If you notice a major black mold infestation in your house, or if it is in a place that is hard to get to, it is usually a good idea to get in touch with your home insurance company before you proceed. They can provide you with guidance regarding which type of black mold removal choices that would be covered by the insurance.
For milder infestations, you may be able to nip the problem in the bud by removing the mold yourself – following the safety procedures – and then take preventative measures to prevent a re-infestation. This is especially true for mold in locations where it is easy for you to correctly identify exactly how large the infestation is.
In this article, we will take a look at what black mold is, why it is something that home owners need to be aware of and how to reduce the risk of black mold infestations in your home.
What is black mold?
Several different species of fungus is known as black mold in colloquial English, but in the context of infested homes, the most common culprit is Stachybotrys chartarum.
Note: The black mold Aspergillus niger is more likely to infest fruits and vegetables, while the black mold Rhizopus stolonifer likes to grow on bread.
- Stachybotrys chartarum is a microfungus.
- Just like the name implies, it usually looks black, although it can also be of a greenish colour.
- This is a slow-growing mold.
- Stachybotrys chartarum is not very good at competing with other molds.
- The species was first identified by the the Czech mycologist August Carl Joseph Corda in 1837, from a colony growing on the wall of the house in Prague.
Preventing black mold infestations in your home
The first step to preventing Stachybotrys chartarum black mold infestations in your home is to understand what this fungus wants. Then, you can take steps to avoid having environments in your home where these wants are fulfilled.
Stachybotrys chartarum occurs in the wild, and have been identified in soil and grain, but what it really low is cellulose-rich material. It therefore grows very well in cellulose-rich building materials such as drywalls and wallpaper. Access to cellulose-rich materials is not enough, however, as the fungus also needs moist. The combination of cellulose and moist is therefore something to be avoided if you want to prevent an infestation.
Inadvertently, we humans often create living environments that are rare in the wild but ideal for black mold, such as an environment that is rich in cellulose, low in nitrogen, free from competing molds, free from sunlight, and where there is plenty of humidity and the substrate never dries out completely as it is not exposed to sunlight and wind. S. chatarum prefers the temperature range 40-100 degrees F (4.5 – 38 degrees C).
- Make sure that the environment is dry where there are cellulose-rich materials, such as dry walls, wall paper, building paper, cotton fabrics, and cellulose insulation.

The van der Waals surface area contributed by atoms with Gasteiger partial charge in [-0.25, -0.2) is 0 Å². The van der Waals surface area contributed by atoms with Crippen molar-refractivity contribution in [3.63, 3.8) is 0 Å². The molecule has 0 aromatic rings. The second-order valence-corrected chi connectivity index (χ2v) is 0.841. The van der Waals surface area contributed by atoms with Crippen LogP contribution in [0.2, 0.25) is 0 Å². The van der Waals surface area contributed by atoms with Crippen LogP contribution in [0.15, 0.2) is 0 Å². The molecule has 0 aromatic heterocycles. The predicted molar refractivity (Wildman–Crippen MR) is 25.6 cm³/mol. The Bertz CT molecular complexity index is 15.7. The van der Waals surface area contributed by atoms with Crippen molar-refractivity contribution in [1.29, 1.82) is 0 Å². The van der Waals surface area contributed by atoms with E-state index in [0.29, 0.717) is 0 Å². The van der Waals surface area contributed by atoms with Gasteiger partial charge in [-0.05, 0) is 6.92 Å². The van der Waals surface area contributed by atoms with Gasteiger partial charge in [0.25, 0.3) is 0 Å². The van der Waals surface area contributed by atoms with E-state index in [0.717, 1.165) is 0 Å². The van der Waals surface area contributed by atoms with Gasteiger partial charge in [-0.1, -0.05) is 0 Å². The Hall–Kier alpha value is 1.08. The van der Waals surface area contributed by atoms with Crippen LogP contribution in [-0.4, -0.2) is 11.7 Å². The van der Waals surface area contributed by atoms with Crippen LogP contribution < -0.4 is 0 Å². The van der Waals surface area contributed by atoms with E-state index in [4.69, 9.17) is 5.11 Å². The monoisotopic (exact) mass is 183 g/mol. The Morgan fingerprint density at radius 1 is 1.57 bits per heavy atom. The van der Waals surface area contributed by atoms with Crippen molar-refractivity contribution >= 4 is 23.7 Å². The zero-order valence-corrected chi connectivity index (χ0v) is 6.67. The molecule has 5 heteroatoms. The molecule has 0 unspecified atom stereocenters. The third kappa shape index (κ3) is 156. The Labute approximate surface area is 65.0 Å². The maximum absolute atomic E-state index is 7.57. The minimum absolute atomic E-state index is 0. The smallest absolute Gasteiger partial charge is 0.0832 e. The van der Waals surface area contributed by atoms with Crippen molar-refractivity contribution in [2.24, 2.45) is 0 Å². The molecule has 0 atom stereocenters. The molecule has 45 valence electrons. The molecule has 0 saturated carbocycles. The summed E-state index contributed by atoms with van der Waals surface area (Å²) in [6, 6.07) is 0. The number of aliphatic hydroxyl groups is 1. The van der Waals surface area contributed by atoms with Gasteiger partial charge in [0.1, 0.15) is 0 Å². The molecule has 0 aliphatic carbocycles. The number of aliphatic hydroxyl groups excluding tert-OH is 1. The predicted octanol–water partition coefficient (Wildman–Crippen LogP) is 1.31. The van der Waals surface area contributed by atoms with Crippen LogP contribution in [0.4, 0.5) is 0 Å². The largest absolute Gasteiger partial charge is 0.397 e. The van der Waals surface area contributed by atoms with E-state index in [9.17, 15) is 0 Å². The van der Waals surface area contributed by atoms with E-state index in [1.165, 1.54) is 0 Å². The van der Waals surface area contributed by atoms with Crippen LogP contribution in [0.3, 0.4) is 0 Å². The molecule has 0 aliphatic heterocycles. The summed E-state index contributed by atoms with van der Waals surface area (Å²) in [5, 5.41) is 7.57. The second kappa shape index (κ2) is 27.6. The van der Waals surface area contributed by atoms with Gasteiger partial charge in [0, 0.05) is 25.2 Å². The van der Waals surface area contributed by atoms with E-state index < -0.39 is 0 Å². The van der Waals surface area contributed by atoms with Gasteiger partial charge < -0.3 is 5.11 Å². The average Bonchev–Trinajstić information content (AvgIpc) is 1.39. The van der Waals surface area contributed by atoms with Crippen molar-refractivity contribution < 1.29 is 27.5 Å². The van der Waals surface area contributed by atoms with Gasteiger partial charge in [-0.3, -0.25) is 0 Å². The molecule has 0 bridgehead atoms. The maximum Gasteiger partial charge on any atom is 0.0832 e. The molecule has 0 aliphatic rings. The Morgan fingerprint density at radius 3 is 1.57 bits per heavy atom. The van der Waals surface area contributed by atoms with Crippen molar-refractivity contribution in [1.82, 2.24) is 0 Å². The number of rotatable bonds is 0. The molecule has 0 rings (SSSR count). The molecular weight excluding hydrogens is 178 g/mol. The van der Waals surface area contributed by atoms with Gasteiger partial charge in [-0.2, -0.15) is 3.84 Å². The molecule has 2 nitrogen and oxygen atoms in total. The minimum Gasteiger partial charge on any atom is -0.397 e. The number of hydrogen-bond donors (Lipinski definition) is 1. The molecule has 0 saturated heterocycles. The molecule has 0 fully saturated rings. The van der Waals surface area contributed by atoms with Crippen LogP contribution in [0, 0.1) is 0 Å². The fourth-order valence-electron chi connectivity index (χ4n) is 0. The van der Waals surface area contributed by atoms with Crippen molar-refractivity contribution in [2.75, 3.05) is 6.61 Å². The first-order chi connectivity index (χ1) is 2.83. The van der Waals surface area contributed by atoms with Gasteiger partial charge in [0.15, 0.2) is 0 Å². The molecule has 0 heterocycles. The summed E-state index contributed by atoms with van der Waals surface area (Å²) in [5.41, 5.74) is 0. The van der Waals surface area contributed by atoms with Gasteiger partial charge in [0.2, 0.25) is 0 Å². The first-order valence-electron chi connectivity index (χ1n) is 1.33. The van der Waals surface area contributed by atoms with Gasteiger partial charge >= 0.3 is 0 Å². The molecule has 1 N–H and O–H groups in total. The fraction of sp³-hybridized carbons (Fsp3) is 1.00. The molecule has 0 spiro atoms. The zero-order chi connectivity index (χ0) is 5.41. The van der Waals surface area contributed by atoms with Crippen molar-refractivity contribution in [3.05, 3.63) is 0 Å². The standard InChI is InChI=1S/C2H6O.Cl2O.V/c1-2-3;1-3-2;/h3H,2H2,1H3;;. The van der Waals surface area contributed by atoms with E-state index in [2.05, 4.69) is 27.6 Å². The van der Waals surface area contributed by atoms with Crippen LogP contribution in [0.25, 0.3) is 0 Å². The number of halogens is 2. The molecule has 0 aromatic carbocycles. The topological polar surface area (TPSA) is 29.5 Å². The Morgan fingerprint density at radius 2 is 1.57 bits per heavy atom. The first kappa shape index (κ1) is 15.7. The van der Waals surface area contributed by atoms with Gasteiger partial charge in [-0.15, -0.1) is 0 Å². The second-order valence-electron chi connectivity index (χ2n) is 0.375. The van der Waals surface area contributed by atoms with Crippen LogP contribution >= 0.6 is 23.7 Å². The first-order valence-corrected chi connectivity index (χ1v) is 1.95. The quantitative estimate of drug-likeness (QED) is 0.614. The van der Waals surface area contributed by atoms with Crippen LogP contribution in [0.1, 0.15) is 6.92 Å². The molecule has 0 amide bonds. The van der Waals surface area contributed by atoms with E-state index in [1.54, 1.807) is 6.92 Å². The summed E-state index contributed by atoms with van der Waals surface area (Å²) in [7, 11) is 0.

- Make sure that environments that are damp or moist do not contain cellulose-rich materials. This includes damp basements, bathrooms with inadequate ventilation and outdoor areas.
- Keep the air humidity below 70%.
- Treat high-risk areas with anti-fungal treatments suitable for home use.
- Be vigilant about leaks. Investigate any signs of a leak in your home, even if the signs are mild. This includes both water-pipe leaks and leaks that allow rainwater to enter.
- Quickly repair any leaks, and investigate the surrounding area for signs of mold.
- Be vigilant about water condensation. This happens when warmer air (which can carry a lot of moist) is cooled down (and therefore can not carry the same amount of moist anymore).
- If the house has been flooded, endured a major water leak or something else out of the ordinary that involves unusual exposure to water and/or moist, contact the insurance company for more information about preventative measures.
S. chartarum spreads through spores. Large amounts of spores can be released into the air when the mold is mechanically disturb, especially if the mold is also wet.
Many people who are sensitive to black old is actually sensitive to the airborne spores, not to the mold itself.
Scientific classification of Stachybotrys chartarum
Stachybotrys chartrum is sometimes referred to as “toxic mold”, but there is no evidence of this mold being especially toxic compared to many other molds. That doesn´t meant that it is harmless; just that it is not some kind of super-dangerous mold that is worse than all the other molds.
There are a wide range of molds that can cause symptoms in people who are sensitive or allergic, or who has to endure usually strong and/or prolonged exposure.
Two chemotypes of mycotoxin producing S. chartrum have been identified.
- One chemotype that produces trichothecen mycotoxins, such as satratoxin.
- One chemotype that produces atranones, which are also toxic to humans but not as toxic as the trichothecen mycotoxins.
There are strains of S. chartarum that do not produce mycotoxins, and researchers have also been able to observe strains that lose their ability to produce mycotoxins over time.
Examples of common symptoms of black mold allergy:
- Problems with the nose, such as runny nose, stuffed nose, sneezing and/or itchy nose
- Itchy eyes
- Itchy throat
- Dry, scaly skin
Examples of common symptoms of mold-induced asthma:
- Shortness of breath
- Chest tightness